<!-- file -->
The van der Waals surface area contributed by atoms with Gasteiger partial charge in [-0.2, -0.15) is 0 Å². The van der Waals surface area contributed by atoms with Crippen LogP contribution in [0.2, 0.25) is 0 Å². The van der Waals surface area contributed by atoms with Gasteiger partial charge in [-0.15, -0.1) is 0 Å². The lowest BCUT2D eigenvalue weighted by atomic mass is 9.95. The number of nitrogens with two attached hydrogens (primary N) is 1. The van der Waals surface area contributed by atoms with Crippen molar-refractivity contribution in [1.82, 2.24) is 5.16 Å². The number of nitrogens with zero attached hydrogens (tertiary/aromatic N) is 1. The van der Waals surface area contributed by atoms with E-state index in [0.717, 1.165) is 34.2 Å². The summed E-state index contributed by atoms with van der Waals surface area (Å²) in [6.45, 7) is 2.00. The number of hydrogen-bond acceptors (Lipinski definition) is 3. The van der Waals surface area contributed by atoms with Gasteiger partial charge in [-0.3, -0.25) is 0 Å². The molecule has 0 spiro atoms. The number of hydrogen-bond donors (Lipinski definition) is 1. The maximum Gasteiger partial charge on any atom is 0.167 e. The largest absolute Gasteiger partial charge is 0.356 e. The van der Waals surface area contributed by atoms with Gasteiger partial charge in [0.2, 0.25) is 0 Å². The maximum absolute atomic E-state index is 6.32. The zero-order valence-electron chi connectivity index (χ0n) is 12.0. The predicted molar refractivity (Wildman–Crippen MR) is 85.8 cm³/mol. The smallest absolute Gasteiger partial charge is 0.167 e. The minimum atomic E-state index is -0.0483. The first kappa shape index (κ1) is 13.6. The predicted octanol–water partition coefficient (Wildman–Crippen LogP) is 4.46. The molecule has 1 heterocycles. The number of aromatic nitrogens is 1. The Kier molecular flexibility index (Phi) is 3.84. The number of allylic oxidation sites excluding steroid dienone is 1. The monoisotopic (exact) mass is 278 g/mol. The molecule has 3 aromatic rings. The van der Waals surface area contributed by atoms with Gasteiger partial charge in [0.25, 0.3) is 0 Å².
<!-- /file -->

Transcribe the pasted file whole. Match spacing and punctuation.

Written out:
The van der Waals surface area contributed by atoms with Gasteiger partial charge in [-0.2, -0.15) is 0 Å². The van der Waals surface area contributed by atoms with Crippen LogP contribution in [0.2, 0.25) is 0 Å². The van der Waals surface area contributed by atoms with Gasteiger partial charge in [-0.15, -0.1) is 0 Å². The lowest BCUT2D eigenvalue weighted by atomic mass is 9.95. The number of nitrogens with two attached hydrogens (primary N) is 1. The van der Waals surface area contributed by atoms with Crippen molar-refractivity contribution in [1.82, 2.24) is 5.16 Å². The number of nitrogens with zero attached hydrogens (tertiary/aromatic N) is 1. The van der Waals surface area contributed by atoms with E-state index in [0.717, 1.165) is 34.2 Å². The summed E-state index contributed by atoms with van der Waals surface area (Å²) in [6.45, 7) is 2.00. The number of hydrogen-bond acceptors (Lipinski definition) is 3. The van der Waals surface area contributed by atoms with Gasteiger partial charge in [-0.3, -0.25) is 0 Å². The molecule has 0 spiro atoms. The number of hydrogen-bond donors (Lipinski definition) is 1. The maximum Gasteiger partial charge on any atom is 0.167 e. The largest absolute Gasteiger partial charge is 0.356 e. The van der Waals surface area contributed by atoms with Gasteiger partial charge in [0.2, 0.25) is 0 Å². The maximum absolute atomic E-state index is 6.32. The zero-order valence-electron chi connectivity index (χ0n) is 12.0. The predicted molar refractivity (Wildman–Crippen MR) is 85.8 cm³/mol. The smallest absolute Gasteiger partial charge is 0.167 e. The minimum atomic E-state index is -0.0483. The first kappa shape index (κ1) is 13.6. The predicted octanol–water partition coefficient (Wildman–Crippen LogP) is 4.46. The molecule has 1 heterocycles. The number of aromatic nitrogens is 1. The Kier molecular flexibility index (Phi) is 3.84. The number of allylic oxidation sites excluding steroid dienone is 1. The monoisotopic (exact) mass is 278 g/mol. The molecule has 3 aromatic rings. The van der Waals surface area contributed by atoms with Gasteiger partial charge in [0.25, 0.3) is 0 Å².